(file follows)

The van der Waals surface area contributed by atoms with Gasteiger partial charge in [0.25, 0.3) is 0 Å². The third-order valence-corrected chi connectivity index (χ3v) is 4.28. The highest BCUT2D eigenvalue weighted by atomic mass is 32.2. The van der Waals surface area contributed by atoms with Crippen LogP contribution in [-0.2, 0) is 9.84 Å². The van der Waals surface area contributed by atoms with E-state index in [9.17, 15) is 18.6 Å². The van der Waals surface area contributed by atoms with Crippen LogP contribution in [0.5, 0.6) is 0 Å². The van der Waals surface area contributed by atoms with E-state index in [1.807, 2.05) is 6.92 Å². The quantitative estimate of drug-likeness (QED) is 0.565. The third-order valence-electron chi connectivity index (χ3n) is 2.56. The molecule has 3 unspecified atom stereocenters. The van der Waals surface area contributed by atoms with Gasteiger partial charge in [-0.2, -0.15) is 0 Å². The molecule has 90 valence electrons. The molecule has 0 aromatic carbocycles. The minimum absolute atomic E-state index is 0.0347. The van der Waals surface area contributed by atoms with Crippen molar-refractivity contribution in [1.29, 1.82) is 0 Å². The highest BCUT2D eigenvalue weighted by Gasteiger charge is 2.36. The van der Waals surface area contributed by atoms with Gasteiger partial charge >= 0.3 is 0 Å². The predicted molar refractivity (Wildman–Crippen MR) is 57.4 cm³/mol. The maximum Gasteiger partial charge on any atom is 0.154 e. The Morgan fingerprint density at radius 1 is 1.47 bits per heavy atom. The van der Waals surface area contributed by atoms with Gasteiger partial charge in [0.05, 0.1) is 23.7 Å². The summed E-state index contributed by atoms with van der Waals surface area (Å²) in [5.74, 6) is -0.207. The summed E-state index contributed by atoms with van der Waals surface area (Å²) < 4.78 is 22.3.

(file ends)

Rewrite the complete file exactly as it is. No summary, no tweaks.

The van der Waals surface area contributed by atoms with Gasteiger partial charge in [0.25, 0.3) is 0 Å². The third-order valence-corrected chi connectivity index (χ3v) is 4.28. The highest BCUT2D eigenvalue weighted by atomic mass is 32.2. The van der Waals surface area contributed by atoms with Crippen LogP contribution in [-0.2, 0) is 9.84 Å². The van der Waals surface area contributed by atoms with E-state index in [9.17, 15) is 18.6 Å². The van der Waals surface area contributed by atoms with Crippen LogP contribution in [0.5, 0.6) is 0 Å². The van der Waals surface area contributed by atoms with E-state index in [1.807, 2.05) is 6.92 Å². The quantitative estimate of drug-likeness (QED) is 0.565. The third-order valence-electron chi connectivity index (χ3n) is 2.56. The molecule has 3 unspecified atom stereocenters. The van der Waals surface area contributed by atoms with Gasteiger partial charge in [-0.2, -0.15) is 0 Å². The molecule has 90 valence electrons. The molecule has 0 aromatic carbocycles. The minimum absolute atomic E-state index is 0.0347. The van der Waals surface area contributed by atoms with Crippen molar-refractivity contribution in [1.29, 1.82) is 0 Å². The highest BCUT2D eigenvalue weighted by Gasteiger charge is 2.36. The van der Waals surface area contributed by atoms with Gasteiger partial charge >= 0.3 is 0 Å². The predicted molar refractivity (Wildman–Crippen MR) is 57.4 cm³/mol. The maximum Gasteiger partial charge on any atom is 0.154 e. The Morgan fingerprint density at radius 1 is 1.47 bits per heavy atom. The van der Waals surface area contributed by atoms with Gasteiger partial charge in [0.05, 0.1) is 23.7 Å². The summed E-state index contributed by atoms with van der Waals surface area (Å²) in [5.74, 6) is -0.207. The summed E-state index contributed by atoms with van der Waals surface area (Å²) < 4.78 is 22.3.